uroplatus geckos

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Uroplatus phantasticus by Mark Scherz

Mossy Frogs: Convergent Crypsis

Alright, sit down, shut up, and let me tell you about some of the coolest frogs in the whole damn world. Someone sent an ask about my favourite example of convergence; this is way up there.

You may have heard of the Vietnamese Mossy Frog, Theloderma corticale, pictured top right in the figure above. This awesome little bastard is now quite common in the pet trade because of how bitching its camouflage makes it look. This is a really fucking awesome example of crypsis, because when these frogs are at rest among moss, they are almost imperceptible.

What makes it so hard to see? Well, for one, it’s fucking green. That’s pretty effective as camouflage when you live on moss. That green isn’t solid though, like a lame-ass Hyla arborea. No, it’s mottled with brown and other shades of green, to break up any solid colours. Next, it has spines all over and around its body, especially on the edges of its limbs. What do these do? They break up the outline of the frog. It doesn’t cast a frog-shaped shadow. This makes it much harder to spot, and is just generally awesome.

But this is Fuck Yeah, Convergent Evolution, not Fuck Yeah, Crypsis! (Yeah that’s a thing now too, I couldn’t help myself).

The green colour and spiny body, often with fringes around the limbs and body, has evolved in many many animals (including my favourites, the Uroplatus geckos).

The evolutionary pressure for this kind of crypsis is so great that incredibly similar structures and body shapes have evolved at least. seven. fucking. times. in at least four families of frogs! There may even be more but I don’t know all of the world’s frog species. These are just the ones I knew of already and a few added by Prof. Karen Lips and Dr. Jodi Rowley (two of the coolest herpetologists on the internet).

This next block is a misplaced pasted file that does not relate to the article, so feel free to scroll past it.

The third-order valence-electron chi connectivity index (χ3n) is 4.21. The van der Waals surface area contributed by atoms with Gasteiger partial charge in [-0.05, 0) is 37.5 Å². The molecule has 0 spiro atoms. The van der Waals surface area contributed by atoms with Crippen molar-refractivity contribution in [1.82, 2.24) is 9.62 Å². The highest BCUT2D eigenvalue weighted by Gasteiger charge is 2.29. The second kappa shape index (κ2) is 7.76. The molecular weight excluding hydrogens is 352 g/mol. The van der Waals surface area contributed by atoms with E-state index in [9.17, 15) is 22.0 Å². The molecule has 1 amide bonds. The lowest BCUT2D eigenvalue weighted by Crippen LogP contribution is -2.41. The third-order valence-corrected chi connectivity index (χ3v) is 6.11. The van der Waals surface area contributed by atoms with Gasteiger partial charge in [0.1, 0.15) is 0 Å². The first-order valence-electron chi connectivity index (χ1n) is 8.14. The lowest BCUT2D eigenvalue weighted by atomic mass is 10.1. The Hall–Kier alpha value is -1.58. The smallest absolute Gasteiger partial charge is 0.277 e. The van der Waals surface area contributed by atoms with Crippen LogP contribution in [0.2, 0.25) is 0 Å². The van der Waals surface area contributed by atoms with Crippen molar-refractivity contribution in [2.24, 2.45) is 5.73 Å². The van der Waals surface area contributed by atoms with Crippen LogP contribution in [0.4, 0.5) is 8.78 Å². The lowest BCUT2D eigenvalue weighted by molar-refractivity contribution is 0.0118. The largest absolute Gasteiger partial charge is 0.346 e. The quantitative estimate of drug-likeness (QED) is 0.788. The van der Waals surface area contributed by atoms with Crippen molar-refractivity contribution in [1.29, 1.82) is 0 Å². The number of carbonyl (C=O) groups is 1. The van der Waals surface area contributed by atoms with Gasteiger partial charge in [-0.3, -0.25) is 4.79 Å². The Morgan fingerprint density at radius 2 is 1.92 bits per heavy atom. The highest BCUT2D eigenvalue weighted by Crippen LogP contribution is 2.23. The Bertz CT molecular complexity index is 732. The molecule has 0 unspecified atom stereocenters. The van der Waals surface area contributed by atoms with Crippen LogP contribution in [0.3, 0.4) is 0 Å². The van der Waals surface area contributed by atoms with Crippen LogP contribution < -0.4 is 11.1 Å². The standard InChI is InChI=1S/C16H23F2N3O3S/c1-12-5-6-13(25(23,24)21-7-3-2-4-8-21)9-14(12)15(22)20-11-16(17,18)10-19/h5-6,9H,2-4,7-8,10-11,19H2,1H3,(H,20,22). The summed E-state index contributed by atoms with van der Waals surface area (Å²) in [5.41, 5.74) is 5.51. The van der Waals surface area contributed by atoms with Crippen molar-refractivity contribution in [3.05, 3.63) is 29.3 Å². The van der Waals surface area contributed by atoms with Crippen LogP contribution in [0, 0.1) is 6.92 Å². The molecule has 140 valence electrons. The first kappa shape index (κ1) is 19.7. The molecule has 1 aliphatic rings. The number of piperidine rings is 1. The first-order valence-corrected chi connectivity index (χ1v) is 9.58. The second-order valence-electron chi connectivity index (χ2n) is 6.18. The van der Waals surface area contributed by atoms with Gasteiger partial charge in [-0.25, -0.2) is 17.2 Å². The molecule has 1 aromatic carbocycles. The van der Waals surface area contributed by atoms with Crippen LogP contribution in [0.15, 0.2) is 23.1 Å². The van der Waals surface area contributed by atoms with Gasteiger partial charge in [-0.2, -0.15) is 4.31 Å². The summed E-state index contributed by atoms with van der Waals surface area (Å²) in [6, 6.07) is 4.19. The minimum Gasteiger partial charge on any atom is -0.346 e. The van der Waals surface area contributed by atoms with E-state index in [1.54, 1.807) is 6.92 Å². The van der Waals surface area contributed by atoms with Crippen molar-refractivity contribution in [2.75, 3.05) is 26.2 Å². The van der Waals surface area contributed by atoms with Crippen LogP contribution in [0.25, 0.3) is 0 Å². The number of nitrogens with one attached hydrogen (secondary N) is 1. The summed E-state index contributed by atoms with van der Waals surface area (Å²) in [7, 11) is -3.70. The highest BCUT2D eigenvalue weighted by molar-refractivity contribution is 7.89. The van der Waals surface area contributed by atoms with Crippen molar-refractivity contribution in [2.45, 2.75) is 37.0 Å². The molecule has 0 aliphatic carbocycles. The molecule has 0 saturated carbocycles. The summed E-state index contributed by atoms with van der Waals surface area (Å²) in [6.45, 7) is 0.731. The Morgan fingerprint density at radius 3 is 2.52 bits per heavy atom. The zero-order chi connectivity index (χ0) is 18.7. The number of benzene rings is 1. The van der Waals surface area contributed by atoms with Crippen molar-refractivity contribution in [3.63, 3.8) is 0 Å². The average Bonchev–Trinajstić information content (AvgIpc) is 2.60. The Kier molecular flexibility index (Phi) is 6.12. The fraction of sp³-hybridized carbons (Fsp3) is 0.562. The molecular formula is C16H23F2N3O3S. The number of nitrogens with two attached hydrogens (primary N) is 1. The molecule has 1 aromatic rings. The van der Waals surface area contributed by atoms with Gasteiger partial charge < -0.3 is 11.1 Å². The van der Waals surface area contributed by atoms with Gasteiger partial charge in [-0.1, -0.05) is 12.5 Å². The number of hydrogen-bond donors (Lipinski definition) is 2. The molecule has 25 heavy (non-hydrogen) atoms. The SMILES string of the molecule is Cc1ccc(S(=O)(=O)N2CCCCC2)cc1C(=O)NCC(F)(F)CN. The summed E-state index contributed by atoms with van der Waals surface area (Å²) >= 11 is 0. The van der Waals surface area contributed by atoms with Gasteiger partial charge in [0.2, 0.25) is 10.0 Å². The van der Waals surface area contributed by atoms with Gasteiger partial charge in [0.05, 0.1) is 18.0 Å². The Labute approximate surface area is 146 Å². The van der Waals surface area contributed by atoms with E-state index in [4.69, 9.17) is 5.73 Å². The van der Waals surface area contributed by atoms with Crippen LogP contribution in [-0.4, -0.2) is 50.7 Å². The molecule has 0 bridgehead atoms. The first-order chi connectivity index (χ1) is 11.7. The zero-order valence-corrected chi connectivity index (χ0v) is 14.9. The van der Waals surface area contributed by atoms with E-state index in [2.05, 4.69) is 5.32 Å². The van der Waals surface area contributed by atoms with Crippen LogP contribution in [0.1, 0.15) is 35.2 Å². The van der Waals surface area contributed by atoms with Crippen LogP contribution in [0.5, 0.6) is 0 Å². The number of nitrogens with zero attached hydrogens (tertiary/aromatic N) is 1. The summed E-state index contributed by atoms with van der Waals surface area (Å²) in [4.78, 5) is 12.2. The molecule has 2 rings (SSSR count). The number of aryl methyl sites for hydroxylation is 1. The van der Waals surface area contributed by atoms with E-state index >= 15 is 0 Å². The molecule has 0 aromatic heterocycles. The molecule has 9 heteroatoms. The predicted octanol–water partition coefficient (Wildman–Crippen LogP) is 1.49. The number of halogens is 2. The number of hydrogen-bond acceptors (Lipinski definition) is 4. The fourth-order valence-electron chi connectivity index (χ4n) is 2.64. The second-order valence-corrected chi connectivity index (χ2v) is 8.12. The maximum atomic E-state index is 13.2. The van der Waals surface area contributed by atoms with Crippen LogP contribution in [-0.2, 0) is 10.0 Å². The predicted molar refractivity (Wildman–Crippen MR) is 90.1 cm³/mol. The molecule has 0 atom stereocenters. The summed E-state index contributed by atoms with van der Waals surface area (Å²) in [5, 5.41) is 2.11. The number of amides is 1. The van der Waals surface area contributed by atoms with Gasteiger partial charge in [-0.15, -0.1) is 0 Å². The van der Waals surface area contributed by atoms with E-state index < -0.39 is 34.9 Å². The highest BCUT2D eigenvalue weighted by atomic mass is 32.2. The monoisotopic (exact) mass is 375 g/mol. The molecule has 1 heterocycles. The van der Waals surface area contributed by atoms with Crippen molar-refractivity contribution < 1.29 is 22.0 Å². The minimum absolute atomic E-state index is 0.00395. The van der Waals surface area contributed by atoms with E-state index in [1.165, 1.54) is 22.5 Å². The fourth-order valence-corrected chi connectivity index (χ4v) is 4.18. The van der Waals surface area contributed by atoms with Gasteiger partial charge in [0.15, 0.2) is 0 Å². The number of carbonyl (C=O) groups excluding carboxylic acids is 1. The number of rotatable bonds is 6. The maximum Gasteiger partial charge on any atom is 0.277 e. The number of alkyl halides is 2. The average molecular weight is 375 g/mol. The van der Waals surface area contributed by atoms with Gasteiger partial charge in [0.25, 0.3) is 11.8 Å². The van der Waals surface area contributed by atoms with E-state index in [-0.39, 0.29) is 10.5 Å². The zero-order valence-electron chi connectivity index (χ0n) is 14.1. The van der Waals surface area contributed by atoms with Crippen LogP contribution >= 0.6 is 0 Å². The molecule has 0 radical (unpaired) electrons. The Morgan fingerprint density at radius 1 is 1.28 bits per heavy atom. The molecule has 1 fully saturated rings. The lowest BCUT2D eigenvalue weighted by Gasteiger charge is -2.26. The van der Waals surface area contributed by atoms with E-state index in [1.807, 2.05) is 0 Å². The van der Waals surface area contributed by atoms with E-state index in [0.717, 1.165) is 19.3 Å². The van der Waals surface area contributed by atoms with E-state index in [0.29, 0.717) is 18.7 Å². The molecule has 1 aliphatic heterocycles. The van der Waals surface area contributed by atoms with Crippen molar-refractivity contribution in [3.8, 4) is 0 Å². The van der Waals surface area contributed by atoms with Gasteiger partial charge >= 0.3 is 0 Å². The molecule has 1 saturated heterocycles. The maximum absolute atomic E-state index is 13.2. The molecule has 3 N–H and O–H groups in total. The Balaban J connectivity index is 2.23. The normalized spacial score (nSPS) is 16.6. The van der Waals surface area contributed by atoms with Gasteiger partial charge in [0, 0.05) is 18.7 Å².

In Madagascar alone we have three convergences on this mossy crypsis: some frogs in the genus Spinomantis (Mantellidae:Mantellinae), including S. spinosa depicted above, and the aptly named S. phantasticus; a few frogs in the genus Scaphiophryne (Microhylidae:Scaphiophryninae); and Platypelis grandis (Microhylidae:Cophylinae). These three groups have few things in common, but chief among them is a predilection for moist mossy habitats.

The common ancestor of all seven of these radiations hopped the earth hundreds of millions of years ago. It was barely even a frog, let alone a fucking awesome moss mimic.

The similarity we see in these frogs can therefore mean only one thing: the evolutionary pressures they are experiencing (e.g. being eaten) are selecting for the same solution: bad-ass crypsis. And rather than re-inventing the wheel of crypsis, each group has found the same solution: textured skin to break up the shadow and outline of the body, and mottled green colouration to blend into the foliage.

The convergence is so extreme that you would be forgiven for thinking most of these species to belong to the same genus if you didn’t know they were from completely different sides of the earth.

Convergent evolution is the fucking best.

This is Breaking, or Break for short, she is a female U. Phantasticus.

Breaking is an unusual animal because her tail is all red with that charcoal tip.  Why is that unusual?  Well, it wasn’t that color when I bought her, but it has changed over time.  This is also her original tail, she has never dropped it (as Phants cannot regenerate tails anyway).  Her tail continues to change color gradually.

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Uroplatus sikorae

Photo by Rich